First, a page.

I love sports. I love to play. I love to spectate. I even love the ones I stink at, which is more than I can say for the instruments I’ve played. The same is true for my husband, so naturally, quality time with our children often involves sports. We recently registered our 3 year old and 5 year old in soccer and were quickly drawn in to practices and games, snack bringing, and volunteer coaching. It’s a thrill to see one of our sons score a goal or assist a teammate to do so; even better to see them feeling 10 feet tall or fist bumping a teammate. They’re learning all sorts of lessons beyond technique and coordination – they’re learning about sportsmanship, focus, and teamwork.
As a pediatrician, though, I do feel it’s becoming more common to see a darker side of competitive sports, including young athletes pushing themselves to the absolute limit physically and emotionally, or a well-intentioned parent upset with me because I won’t return an injured son or daughter to play soon enough. Did you know that of the 60 million children who participate in organized sports annually in the US, roughly 70% drop out by age 13? Children often cite the dynamic with adults (parents and coaches) among the leading reasons for quitting sports. Many children perceive their worth as somehow tied to their athletic performance. They say it’s not fun anymore. They are afraid to make mistakes. They feel disrespected. A must-read for turning this around is a book called “Changing the Game” by John O’Sullivan. In it, O’Sullivan discusses the common pitfalls of parenting an athlete, the ultimate goal of a lifetime love of sports, and most importantly, what to say to your child – the transformative words “I love watching you play.”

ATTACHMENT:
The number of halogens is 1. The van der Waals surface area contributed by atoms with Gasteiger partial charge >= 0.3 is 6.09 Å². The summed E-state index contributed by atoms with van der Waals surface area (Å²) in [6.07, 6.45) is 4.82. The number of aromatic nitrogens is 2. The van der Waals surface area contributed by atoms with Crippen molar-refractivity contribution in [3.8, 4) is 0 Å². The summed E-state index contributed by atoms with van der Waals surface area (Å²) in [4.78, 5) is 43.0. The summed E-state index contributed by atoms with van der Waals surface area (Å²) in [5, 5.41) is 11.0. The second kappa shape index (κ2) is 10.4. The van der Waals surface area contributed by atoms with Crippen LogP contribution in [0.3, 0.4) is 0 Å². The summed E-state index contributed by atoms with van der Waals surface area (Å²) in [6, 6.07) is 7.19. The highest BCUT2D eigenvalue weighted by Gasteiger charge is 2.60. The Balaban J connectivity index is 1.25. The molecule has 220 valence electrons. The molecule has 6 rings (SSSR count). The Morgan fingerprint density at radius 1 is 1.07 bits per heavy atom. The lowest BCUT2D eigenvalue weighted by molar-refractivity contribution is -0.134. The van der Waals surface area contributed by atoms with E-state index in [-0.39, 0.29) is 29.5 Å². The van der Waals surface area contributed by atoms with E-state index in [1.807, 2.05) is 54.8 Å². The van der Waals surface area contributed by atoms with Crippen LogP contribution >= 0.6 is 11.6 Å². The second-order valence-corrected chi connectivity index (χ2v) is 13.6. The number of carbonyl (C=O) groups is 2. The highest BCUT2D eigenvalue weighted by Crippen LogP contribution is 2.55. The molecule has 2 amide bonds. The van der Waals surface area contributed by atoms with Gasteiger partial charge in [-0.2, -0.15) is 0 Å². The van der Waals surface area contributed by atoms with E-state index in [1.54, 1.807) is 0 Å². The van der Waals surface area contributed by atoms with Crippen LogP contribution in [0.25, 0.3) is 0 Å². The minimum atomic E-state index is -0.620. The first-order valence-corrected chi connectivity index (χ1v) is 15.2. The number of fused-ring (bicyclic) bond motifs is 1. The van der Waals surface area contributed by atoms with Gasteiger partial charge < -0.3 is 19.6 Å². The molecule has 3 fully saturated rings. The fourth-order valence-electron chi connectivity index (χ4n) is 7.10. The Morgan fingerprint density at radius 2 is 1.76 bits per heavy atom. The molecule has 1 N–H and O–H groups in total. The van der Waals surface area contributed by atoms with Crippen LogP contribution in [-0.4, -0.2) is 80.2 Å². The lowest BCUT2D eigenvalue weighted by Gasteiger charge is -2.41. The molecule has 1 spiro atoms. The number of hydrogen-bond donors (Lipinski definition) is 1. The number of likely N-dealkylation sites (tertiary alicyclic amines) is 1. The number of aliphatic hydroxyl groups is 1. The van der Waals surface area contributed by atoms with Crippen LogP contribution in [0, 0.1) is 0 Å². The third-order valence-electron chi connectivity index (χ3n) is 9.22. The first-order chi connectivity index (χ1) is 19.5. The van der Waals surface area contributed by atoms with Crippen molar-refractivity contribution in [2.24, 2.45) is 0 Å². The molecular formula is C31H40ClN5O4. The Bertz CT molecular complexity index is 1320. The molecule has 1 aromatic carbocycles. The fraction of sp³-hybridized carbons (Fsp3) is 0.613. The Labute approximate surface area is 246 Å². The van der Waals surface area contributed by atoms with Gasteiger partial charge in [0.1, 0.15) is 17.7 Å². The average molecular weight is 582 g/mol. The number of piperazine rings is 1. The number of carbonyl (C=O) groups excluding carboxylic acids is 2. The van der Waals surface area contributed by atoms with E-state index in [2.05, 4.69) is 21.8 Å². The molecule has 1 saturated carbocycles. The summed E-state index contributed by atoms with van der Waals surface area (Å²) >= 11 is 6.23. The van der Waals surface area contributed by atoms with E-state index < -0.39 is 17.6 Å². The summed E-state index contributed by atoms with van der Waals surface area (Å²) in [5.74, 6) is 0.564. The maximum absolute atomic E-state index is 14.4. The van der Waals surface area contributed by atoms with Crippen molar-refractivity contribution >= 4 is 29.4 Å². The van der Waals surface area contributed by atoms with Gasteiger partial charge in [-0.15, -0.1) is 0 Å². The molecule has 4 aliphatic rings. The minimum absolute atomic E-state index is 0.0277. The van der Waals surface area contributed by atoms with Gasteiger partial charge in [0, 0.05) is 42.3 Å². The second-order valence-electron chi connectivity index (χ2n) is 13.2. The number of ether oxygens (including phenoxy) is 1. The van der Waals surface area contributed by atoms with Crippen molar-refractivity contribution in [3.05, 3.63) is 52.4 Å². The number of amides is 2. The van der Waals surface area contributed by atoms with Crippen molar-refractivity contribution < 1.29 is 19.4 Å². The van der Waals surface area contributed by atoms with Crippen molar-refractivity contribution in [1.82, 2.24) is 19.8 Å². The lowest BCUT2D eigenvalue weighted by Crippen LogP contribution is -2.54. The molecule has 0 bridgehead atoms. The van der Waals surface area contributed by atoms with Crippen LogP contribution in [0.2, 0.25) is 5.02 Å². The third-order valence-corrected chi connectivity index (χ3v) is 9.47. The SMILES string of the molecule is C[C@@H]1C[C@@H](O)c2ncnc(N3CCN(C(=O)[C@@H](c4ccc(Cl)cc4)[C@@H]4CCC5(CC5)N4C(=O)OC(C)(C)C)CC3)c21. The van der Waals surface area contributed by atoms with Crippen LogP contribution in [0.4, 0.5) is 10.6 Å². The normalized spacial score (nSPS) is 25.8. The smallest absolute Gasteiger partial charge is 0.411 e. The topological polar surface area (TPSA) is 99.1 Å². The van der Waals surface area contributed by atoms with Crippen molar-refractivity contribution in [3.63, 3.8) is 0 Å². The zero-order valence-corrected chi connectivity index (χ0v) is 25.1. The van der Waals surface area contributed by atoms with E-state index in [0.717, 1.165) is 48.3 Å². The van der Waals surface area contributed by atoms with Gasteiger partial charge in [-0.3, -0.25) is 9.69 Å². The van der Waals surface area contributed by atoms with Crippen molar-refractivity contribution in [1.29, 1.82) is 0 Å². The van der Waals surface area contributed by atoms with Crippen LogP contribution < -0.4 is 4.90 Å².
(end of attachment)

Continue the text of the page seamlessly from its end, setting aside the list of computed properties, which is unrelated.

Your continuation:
Here are some important recommendations from the American Academy of Pediatrics:
- Delay sports specialization until at least age 15-16 to minimize risks of overuse injury.
- Encourage participation in multiple sports.
- If a young athlete has decided to specialize in a single sport, a pediatrician should discuss the child’s goals to determine whether they are appropriate and realistic.
- Parents are encouraged to monitor the training and coaching environment of “elite” youth sports programs.
- Encourage a young athlete to take off at least three months during the year, in increments of one month, from their particular sport. They can still remain active in other activities during this time.
- Young athletes should take one to two days off per week to decrease chances of injury.
There are so many benefits of youth sports. Our collective goal as a community should be to work together to get children out and playing, doing it safely, and loving it well into adulthood.
Kristin Fernandez, MD, is a busy mother of two and a West O`ahu resident. She is the medical director of pediatrics at The Queen’s Medical Center-West O`ahu and lead pediatrician at the Pediatric After Hours Center located at Queen’s-West O`ahu. The Center is open 7 days a week and treats children’s minor illnesses and injuries after their doctors’ regular business hours. Visit www.queenswestoahu.org/pediatric-after-hours-center.